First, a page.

Not many of us can walk out the door and go predator hunting. I certainly can't. Even though my closest hunting location is a very short drive away, it's still a drive—as in load myself and my gear in the truck and go. And because virtually every predator on the continent associates vehicles with humans and danger, we hunters need to hide those vehicles that get us to our hunting sites.
I'llregularly have coyotes respond to a call, but then it hangs up in the distance for some unexplained reason. When that happens, I mentally mark the spot where progress stopped and when I get back to my vehicle look and see if that location is visible from the truck. Often it is, and then the "hang up" is explained and a lesson is learned.
But not all vehicles will cause a predator to flee. Around here it's common to see coyotes out in the fields while driving from one spot to another. But they don't seem to pay any attention to road traffic as long as the vehicles are moving. However, slow down or stop and that coyote is already in high gear and headed for cover. On the other hand, drive a tractor into that field and the coyotes will barely notice it. That's how smart they are.
One way for a hunter to hide a vehicle is distance; just park your rig so far away it's impossible to see. Of course, that means a loooong walk, something my naturally lazy nature likes to avoid. A friend of mine didn't wash his truck all last winter, letting it collect a natural camouflage coating of road mud on the theory this would make it more difficult for coyotes to spot. It probably worked to some extent.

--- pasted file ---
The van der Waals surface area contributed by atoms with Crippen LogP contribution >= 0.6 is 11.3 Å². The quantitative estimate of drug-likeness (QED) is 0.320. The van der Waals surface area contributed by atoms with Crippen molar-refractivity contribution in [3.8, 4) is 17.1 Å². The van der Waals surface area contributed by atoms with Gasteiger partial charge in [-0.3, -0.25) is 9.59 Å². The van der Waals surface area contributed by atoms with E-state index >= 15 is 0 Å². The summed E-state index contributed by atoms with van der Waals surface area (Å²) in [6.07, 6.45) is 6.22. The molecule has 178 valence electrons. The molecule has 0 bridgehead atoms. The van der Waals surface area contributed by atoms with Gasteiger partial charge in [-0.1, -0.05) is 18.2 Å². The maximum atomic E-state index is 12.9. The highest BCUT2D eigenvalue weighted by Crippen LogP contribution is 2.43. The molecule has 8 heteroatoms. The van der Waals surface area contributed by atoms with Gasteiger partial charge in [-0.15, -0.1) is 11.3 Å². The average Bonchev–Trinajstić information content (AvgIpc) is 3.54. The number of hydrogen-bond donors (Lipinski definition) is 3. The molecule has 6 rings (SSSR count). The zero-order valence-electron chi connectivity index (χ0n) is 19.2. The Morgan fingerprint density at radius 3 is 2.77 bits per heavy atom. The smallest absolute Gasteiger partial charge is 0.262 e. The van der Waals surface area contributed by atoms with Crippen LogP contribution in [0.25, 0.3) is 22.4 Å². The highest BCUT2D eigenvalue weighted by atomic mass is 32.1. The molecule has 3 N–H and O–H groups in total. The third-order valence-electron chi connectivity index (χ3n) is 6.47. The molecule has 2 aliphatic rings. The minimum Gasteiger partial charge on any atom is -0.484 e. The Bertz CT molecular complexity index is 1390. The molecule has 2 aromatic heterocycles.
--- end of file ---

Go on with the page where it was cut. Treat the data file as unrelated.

In flat or open country, hiding a vehicle can be a challenge—but it's still a necessity. Take advantage of any depression or hollow to help conceal that truck, keeping in mind that a coyote's eyes are much lower to the ground than ours are. Squat down to dog level sometime for an interesting perspective on what you can and can't see when you're only 2 feet above the dirt.
In my experience, if you have a good spot to hide your vehicle, it's not necessary to walk a long distance to successfully call predators. Some of my best spots are a 5-minute walk from my truck. In those cases, what is necessary is good noise discipline when getting out of a vehicle and loading up for the walk.
Last week I used that principle to kill a coyote that was hanging around the fringes of a calving operation. My truck was easily visible from my calling site, but the coyote's approach was 180 degrees in the opposite direction with trees and a small valley making the 'yote blind to my vehicle.
You don't always need to hunt hard, but you do need to keep your vehicle out of a predator's view.